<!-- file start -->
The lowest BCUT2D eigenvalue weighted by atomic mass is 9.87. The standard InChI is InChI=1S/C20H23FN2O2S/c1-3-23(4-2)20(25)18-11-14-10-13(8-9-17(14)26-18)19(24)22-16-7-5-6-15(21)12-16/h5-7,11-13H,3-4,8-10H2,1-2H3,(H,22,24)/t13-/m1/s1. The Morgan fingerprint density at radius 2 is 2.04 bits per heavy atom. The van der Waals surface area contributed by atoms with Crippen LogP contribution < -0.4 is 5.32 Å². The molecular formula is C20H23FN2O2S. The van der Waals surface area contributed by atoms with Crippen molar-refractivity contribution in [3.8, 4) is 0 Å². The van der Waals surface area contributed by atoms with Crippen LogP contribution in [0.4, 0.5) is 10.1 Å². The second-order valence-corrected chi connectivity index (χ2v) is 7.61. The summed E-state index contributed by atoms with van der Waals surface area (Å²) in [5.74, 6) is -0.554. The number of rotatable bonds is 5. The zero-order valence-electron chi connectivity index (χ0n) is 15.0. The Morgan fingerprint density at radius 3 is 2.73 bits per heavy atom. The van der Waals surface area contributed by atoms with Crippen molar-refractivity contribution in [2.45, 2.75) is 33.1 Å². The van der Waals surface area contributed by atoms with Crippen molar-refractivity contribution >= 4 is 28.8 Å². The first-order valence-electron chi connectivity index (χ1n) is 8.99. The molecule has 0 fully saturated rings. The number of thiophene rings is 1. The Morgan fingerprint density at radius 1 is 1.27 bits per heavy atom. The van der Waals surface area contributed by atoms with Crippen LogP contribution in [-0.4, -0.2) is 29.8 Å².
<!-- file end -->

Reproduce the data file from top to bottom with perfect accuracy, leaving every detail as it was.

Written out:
The lowest BCUT2D eigenvalue weighted by atomic mass is 9.87. The standard InChI is InChI=1S/C20H23FN2O2S/c1-3-23(4-2)20(25)18-11-14-10-13(8-9-17(14)26-18)19(24)22-16-7-5-6-15(21)12-16/h5-7,11-13H,3-4,8-10H2,1-2H3,(H,22,24)/t13-/m1/s1. The Morgan fingerprint density at radius 2 is 2.04 bits per heavy atom. The van der Waals surface area contributed by atoms with Crippen LogP contribution < -0.4 is 5.32 Å². The molecular formula is C20H23FN2O2S. The van der Waals surface area contributed by atoms with Crippen molar-refractivity contribution in [3.8, 4) is 0 Å². The van der Waals surface area contributed by atoms with Crippen LogP contribution in [0.4, 0.5) is 10.1 Å². The second-order valence-corrected chi connectivity index (χ2v) is 7.61. The summed E-state index contributed by atoms with van der Waals surface area (Å²) in [5.74, 6) is -0.554. The number of rotatable bonds is 5. The zero-order valence-electron chi connectivity index (χ0n) is 15.0. The Morgan fingerprint density at radius 3 is 2.73 bits per heavy atom. The van der Waals surface area contributed by atoms with Crippen molar-refractivity contribution in [2.45, 2.75) is 33.1 Å². The van der Waals surface area contributed by atoms with Crippen molar-refractivity contribution >= 4 is 28.8 Å². The first-order valence-electron chi connectivity index (χ1n) is 8.99. The molecule has 0 fully saturated rings. The number of thiophene rings is 1. The Morgan fingerprint density at radius 1 is 1.27 bits per heavy atom. The van der Waals surface area contributed by atoms with Crippen LogP contribution in [-0.4, -0.2) is 29.8 Å².